Posted by: Mark Nielsen | February 26, 2010

Ecumenism: “More Is More”

I’m taking a short retreat this weekend with some men that I work with in an ecumenical contemplative prayer and male spirituality group. To prepare, we’re writing a narrative of our spiritual journey up till now. Last time I did this was about 20 years ago, when joining Reba Place Church (Mennonite/Brethren in Christ) as a member.

I was 24. One might say I hadn’t had much of a journey of any kind by that time. But measured by experience with different kinds of Christians and different styles of worship, or by relationships with people of other faiths, I was no slouch for a young man. I’m not bragging here, just reflecting on my experience some.

I had grown up Roman Catholic and still occasionally popped back in on a mass (still do); I had participated in a Southern Baptist young adult group, regularly attended Missouri Synod Lutheran church services, and been a leader in an ecumenical college student fellowship (Intervarsity); I had visited Assemblies of God, a Vineyard (Pentecostal?), urban black Baptists, PCA Presbyterians, Messianic Jewish services, and probably a few other denominations I’m forgetting by now. I had dated a Reformed Jewish girl, been a backup Gentile to do sabbath work for a conservative Jew, befriended a Ba’hai, volunteered at a UCC teen center, popped in at Willow Creek, and rubbed elbows comfortably with Hindu, Muslim, and Buddhist believers in college and community organizations. I’d even hung out with a Rastafarian, and probably some Wiccans.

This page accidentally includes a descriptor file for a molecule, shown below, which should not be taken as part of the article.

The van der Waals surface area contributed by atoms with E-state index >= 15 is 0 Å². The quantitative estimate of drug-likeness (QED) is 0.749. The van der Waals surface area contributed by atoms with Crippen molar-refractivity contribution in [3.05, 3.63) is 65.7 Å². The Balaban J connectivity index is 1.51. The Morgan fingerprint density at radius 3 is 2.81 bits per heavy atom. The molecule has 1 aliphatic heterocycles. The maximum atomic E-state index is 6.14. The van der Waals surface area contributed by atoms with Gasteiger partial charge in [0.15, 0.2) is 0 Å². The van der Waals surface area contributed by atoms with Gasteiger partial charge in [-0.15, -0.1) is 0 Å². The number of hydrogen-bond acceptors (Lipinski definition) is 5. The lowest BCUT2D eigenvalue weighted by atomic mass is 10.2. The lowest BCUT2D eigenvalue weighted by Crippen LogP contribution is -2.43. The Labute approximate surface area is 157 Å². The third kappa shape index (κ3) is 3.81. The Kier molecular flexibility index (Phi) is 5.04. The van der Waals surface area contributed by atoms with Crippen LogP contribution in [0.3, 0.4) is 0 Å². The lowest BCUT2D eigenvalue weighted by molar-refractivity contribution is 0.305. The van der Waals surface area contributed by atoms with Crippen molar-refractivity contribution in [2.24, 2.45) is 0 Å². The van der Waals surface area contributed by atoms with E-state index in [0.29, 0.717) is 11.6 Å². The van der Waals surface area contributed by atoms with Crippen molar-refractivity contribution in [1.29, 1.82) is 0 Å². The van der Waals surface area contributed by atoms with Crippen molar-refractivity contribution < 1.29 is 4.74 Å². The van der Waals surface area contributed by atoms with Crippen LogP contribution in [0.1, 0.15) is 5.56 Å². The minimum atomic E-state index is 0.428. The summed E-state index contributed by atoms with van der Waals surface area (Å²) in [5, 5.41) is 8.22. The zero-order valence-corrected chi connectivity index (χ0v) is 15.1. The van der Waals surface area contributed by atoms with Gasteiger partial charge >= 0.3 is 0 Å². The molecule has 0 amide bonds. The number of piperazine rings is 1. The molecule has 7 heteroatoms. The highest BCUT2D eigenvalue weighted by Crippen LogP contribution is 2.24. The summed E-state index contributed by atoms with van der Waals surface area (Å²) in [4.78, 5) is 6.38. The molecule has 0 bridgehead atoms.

Suffice it to say I learned a bit from all of them, and hopefully taught them a thing or two as well. I am a genuine believer in tolerance. But I also think it’s important to stand for something, to seek spiritual discipline, guidance and community, rather than go it alone or believe nothing.

It’s been a long and winding road since age 24, too. Lots of fun. I won’t bore you with the following twenty years. But here’s the opening paragraph of today’s new “spiritual journey” narrative, just to give a taste of what it’s been like:

Great Dishwashers I Have Known

Brother Lawrence (c. 1614 – 12 February 1691) washed dishes at a Carmelite monastery about four hundred years ago, a practice which allowed him to get quite intimate with the Triune God. I don’t know a lot about him, but he’s one of my heroes nevertheless. My life has been a gradual process of chasing that same rainbow, of trying to get closer to God and other people, to feel full acceptance and love –without conditions or having to earn it by performing, and with full acceptance by others of the love and other gifts that I have to give. I crave relationships above all else. I like getting attention, but I also don’t mind offering it to others and letting them run the show. So being less needy, being happy washing dishes –being Brother Lawrence, or a naked St. Francis in the public square, with all their commitment and joy and peace –is what I aspire to.


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